Tags Posts tagged with "LUCA"


Mike DelGuidice will cover classic hits from Billy Joel on Aug. 28. File photo by Greg Catalano/2019

Suffolk County Legislator Sarah Anker has announced the Suffolk County Summer Concert and Movie Night Series in collaboration with community organizations including North Shore Youth Council, the Longwood Alliance, the Middle Island Civic Association, the Middle Island Fire Department, the Coram Civic Association, the Coram Fire Department, and the Ridge Civic Association.

“The summer community concerts have been instrumental in providing local performances with free-admission concerts across the district,” said Legislator Sarah Anker. “I encourage our residents to attend these concerts that provide a wonderful entertainment venue for all ages. A warm thank you to the community organizations for their partnerships with my office.”

Concert Information:

1. North Shore Youth Council Community Movie Night

Showing: ‘Luca’

Date: Friday, July 7th

Time: 8:30 p.m.

Location: North Shore Heritage Park 633 Mount Sinai Coram Rd, Mount Sinai


2. Middle Island Concert with Longwood Alliance, Middle Island Civic Association and the

Middle Island Fire Department

Featuring: That 70’s Band (Fireworks after show)

Date: Saturday, July 8th

Time: 6 p.m.

Location: Old Kmart Parcel Across from Artist Lake, Middle Island


3. Middle Island Concert with Longwood Alliance, Middle Island Civic Association and the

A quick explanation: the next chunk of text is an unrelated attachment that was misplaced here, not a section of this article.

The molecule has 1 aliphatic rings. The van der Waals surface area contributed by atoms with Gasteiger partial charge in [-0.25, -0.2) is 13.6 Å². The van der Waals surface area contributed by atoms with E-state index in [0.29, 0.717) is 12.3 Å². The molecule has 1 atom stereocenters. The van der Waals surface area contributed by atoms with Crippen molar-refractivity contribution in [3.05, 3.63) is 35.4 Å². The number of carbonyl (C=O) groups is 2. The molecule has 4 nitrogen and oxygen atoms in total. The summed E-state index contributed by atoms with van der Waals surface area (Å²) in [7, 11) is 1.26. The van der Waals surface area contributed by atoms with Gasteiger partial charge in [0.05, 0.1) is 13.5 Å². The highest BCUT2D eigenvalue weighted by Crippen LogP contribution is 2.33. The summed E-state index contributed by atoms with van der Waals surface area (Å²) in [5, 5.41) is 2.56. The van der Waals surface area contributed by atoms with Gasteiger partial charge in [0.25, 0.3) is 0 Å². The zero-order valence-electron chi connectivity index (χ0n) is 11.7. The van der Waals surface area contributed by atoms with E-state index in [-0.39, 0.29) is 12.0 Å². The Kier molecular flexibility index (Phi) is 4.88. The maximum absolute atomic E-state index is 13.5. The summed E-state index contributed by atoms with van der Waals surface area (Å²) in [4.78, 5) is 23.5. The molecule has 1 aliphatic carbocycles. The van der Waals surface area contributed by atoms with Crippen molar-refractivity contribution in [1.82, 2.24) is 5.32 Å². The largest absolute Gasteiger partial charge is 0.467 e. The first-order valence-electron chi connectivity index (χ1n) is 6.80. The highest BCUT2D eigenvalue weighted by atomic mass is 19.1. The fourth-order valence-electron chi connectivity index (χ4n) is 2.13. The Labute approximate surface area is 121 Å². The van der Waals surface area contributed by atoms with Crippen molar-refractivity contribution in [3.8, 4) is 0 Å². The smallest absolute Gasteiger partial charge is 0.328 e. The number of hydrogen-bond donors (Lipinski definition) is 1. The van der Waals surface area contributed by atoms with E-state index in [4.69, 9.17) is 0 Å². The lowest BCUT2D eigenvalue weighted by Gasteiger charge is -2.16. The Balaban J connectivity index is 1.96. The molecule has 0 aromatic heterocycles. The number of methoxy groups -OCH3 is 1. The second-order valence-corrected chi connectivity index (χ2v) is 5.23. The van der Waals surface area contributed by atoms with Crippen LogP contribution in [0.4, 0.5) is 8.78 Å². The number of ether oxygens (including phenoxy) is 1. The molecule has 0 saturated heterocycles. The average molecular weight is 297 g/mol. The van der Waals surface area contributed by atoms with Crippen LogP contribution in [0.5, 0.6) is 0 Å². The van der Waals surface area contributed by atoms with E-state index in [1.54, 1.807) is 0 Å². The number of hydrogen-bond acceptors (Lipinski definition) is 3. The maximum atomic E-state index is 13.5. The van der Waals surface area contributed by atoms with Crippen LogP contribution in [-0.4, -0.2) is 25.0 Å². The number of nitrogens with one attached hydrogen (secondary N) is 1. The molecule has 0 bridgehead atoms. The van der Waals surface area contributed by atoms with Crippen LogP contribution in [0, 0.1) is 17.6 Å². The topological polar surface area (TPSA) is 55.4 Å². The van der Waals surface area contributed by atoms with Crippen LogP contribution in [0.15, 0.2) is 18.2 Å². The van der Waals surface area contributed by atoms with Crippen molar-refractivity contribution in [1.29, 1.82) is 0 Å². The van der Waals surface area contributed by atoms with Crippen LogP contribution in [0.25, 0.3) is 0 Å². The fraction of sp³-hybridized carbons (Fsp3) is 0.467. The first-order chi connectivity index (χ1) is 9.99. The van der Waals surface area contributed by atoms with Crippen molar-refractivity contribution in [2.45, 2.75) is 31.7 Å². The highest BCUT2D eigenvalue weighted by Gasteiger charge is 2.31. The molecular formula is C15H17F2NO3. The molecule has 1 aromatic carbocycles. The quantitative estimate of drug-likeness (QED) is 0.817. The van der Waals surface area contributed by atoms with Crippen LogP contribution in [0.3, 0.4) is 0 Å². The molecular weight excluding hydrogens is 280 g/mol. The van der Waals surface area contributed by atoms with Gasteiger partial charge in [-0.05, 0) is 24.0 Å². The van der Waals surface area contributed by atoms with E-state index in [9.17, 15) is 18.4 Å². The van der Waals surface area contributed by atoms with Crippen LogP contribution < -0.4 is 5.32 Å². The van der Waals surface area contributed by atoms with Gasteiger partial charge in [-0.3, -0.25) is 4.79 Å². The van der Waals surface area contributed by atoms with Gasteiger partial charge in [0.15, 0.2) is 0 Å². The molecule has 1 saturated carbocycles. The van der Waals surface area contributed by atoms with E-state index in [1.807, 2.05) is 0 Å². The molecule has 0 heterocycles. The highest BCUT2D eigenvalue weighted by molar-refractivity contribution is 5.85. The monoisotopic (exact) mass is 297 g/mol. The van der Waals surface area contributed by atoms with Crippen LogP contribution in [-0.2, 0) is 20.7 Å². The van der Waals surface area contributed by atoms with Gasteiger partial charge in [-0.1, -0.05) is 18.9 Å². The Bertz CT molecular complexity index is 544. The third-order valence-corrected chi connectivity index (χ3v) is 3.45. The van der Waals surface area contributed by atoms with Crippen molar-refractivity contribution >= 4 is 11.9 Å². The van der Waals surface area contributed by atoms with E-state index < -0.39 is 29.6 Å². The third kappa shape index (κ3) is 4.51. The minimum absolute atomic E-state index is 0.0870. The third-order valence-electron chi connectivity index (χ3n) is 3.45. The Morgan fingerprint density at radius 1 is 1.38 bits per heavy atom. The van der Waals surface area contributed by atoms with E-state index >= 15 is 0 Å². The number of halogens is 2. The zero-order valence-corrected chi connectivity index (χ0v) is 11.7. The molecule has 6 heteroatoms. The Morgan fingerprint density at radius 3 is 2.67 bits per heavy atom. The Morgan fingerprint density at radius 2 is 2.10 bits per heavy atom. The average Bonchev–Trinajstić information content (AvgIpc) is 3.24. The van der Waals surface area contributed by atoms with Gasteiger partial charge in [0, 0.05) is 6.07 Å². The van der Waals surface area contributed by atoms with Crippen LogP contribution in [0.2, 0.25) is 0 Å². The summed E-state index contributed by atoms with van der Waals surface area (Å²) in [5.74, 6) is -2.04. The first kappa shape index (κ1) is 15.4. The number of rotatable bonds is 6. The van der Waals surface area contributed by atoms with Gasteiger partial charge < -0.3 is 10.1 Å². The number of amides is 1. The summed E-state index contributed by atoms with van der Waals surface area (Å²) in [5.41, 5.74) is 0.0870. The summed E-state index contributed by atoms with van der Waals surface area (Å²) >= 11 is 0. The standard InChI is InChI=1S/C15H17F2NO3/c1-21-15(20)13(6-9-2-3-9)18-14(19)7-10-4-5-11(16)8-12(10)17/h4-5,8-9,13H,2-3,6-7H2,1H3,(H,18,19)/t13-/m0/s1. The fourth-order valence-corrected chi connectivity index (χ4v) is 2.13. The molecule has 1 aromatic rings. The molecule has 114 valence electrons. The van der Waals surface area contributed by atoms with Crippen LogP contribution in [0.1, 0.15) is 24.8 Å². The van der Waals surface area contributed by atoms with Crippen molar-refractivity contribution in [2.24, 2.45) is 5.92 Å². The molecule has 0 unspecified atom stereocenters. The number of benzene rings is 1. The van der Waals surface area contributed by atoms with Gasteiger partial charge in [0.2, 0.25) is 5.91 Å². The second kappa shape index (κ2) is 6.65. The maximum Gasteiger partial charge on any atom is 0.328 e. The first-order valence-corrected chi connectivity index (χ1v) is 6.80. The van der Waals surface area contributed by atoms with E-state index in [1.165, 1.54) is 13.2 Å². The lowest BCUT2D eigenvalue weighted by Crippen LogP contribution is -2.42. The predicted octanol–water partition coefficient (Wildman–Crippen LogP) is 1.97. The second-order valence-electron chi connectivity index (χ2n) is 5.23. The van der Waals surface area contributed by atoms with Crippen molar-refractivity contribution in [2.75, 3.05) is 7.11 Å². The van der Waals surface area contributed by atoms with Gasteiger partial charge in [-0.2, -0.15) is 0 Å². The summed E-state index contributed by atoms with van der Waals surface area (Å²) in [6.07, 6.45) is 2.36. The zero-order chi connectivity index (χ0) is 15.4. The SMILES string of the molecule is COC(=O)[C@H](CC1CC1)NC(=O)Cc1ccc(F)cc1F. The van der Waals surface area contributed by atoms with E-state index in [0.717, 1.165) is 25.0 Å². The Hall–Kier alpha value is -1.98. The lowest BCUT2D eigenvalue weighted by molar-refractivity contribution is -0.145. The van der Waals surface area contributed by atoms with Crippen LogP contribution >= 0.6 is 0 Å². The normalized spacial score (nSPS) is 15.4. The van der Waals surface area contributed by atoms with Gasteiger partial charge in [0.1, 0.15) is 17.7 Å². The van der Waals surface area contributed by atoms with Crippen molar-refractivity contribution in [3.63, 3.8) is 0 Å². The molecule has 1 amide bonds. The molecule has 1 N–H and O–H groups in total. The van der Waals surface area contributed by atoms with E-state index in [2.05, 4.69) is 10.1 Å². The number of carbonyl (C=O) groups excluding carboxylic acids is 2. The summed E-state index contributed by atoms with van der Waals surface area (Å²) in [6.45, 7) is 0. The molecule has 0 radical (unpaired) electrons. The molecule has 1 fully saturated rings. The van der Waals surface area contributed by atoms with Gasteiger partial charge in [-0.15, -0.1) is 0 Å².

Middle Island Fire Department

Featuring: 45RPM (Firework rain date)

Date: Sunday, July 9th

Time: 6 p.m.

Location: Old Kmart Parcel Across from Artist Lake, Middle Island


4. Ridge Civic Association Concert

Featuring: Tradewinds

Date: Saturday, July 15th (rain date July 16th)

Time: 4 p.m.

Location: Longwood Estate, Longwood Rd, Ridge


5. North Shore Youth Council Community Movie Night

Showing: ‘Tangled’

Date: Friday,  July 21st

Time: 8:30 p.m.

Location: North Shore Heritage Park 633 Mount Sinai Coram Rd, Mount Sinai


6. North Shore Youth Council Community Concert

Featuring: BonJourney

Date: Friday, August 4th

Time: 7 p.m.

Location: North Shore Heritage Park 633 Mount Sinai Coram Rd, Mount Sinai


7. Middle Island Concert with Longwood Alliance, Middle Island Civic Association and the Middle Island Fire DepartmentFeaturing: Penny Lane

Date: Saturday, August 19th

Time: 6 p.m.

Location: Middle Island Fire Dept. 31 Arnold Dr, Middle Island


8. Coram Civic Association and the Coram Fire Department Concert

Featuring: Southbound

Date: Saturday, August 26th (rain date August 28th)